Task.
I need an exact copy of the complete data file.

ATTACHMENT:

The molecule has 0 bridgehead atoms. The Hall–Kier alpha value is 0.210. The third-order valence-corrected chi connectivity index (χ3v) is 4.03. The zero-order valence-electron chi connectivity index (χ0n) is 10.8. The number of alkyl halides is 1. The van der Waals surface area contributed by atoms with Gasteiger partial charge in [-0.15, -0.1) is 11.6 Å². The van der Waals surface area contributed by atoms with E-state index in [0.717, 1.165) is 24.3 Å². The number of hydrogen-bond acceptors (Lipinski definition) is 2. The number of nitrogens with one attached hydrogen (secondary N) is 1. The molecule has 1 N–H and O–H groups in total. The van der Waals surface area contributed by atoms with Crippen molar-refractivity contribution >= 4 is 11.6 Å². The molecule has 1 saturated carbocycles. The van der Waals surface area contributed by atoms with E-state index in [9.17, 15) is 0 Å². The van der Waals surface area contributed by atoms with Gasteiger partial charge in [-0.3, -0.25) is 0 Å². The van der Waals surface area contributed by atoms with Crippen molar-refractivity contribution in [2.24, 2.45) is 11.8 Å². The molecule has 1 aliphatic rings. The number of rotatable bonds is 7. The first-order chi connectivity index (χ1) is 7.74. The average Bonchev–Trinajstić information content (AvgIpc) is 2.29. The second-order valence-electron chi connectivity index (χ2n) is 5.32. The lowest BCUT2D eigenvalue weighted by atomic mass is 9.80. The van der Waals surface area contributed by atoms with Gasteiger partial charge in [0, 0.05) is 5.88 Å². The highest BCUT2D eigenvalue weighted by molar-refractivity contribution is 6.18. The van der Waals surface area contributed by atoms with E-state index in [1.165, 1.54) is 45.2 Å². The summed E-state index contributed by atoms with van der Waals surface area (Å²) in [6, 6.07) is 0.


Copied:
The molecule has 0 bridgehead atoms. The Hall–Kier alpha value is 0.210. The third-order valence-corrected chi connectivity index (χ3v) is 4.03. The zero-order valence-electron chi connectivity index (χ0n) is 10.8. The number of alkyl halides is 1. The van der Waals surface area contributed by atoms with Gasteiger partial charge in [-0.15, -0.1) is 11.6 Å². The van der Waals surface area contributed by atoms with E-state index in [0.717, 1.165) is 24.3 Å². The number of hydrogen-bond acceptors (Lipinski definition) is 2. The number of nitrogens with one attached hydrogen (secondary N) is 1. The molecule has 1 N–H and O–H groups in total. The van der Waals surface area contributed by atoms with Crippen molar-refractivity contribution >= 4 is 11.6 Å². The molecule has 1 saturated carbocycles. The van der Waals surface area contributed by atoms with E-state index in [9.17, 15) is 0 Å². The van der Waals surface area contributed by atoms with Gasteiger partial charge in [-0.3, -0.25) is 0 Å². The van der Waals surface area contributed by atoms with Crippen molar-refractivity contribution in [2.24, 2.45) is 11.8 Å². The molecule has 1 aliphatic rings. The number of rotatable bonds is 7. The first-order chi connectivity index (χ1) is 7.74. The average Bonchev–Trinajstić information content (AvgIpc) is 2.29. The second-order valence-electron chi connectivity index (χ2n) is 5.32. The lowest BCUT2D eigenvalue weighted by atomic mass is 9.80. The van der Waals surface area contributed by atoms with Gasteiger partial charge in [0, 0.05) is 5.88 Å². The highest BCUT2D eigenvalue weighted by molar-refractivity contribution is 6.18. The van der Waals surface area contributed by atoms with E-state index in [1.165, 1.54) is 45.2 Å². The summed E-state index contributed by atoms with van der Waals surface area (Å²) in [6, 6.07) is 0.